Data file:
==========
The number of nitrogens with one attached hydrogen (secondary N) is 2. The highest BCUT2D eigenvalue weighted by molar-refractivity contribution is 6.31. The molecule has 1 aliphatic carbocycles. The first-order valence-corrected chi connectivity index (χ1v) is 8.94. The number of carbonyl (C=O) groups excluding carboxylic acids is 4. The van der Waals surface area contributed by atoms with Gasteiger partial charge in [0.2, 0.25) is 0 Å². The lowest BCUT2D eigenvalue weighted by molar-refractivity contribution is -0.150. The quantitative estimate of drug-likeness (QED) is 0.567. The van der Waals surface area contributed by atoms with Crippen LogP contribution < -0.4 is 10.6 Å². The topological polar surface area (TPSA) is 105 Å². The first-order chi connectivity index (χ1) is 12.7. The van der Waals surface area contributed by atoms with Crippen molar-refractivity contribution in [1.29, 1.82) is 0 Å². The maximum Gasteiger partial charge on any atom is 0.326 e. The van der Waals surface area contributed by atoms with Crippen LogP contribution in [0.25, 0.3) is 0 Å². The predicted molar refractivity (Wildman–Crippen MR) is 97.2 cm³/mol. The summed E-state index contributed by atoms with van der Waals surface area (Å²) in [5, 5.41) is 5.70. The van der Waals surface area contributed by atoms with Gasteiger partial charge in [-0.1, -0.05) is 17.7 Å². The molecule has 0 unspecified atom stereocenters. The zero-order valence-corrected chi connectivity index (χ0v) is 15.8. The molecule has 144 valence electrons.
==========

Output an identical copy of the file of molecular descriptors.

The number of nitrogens with one attached hydrogen (secondary N) is 2. The highest BCUT2D eigenvalue weighted by molar-refractivity contribution is 6.31. The molecule has 1 aliphatic carbocycles. The first-order valence-corrected chi connectivity index (χ1v) is 8.94. The number of carbonyl (C=O) groups excluding carboxylic acids is 4. The van der Waals surface area contributed by atoms with Gasteiger partial charge in [0.2, 0.25) is 0 Å². The lowest BCUT2D eigenvalue weighted by molar-refractivity contribution is -0.150. The quantitative estimate of drug-likeness (QED) is 0.567. The van der Waals surface area contributed by atoms with Crippen LogP contribution < -0.4 is 10.6 Å². The topological polar surface area (TPSA) is 105 Å². The first-order chi connectivity index (χ1) is 12.7. The van der Waals surface area contributed by atoms with Crippen molar-refractivity contribution in [1.29, 1.82) is 0 Å². The maximum Gasteiger partial charge on any atom is 0.326 e. The van der Waals surface area contributed by atoms with Crippen LogP contribution in [0.25, 0.3) is 0 Å². The predicted molar refractivity (Wildman–Crippen MR) is 97.2 cm³/mol. The summed E-state index contributed by atoms with van der Waals surface area (Å²) in [5, 5.41) is 5.70. The van der Waals surface area contributed by atoms with Gasteiger partial charge in [-0.1, -0.05) is 17.7 Å². The molecule has 0 unspecified atom stereocenters. The zero-order valence-corrected chi connectivity index (χ0v) is 15.8. The molecule has 144 valence electrons.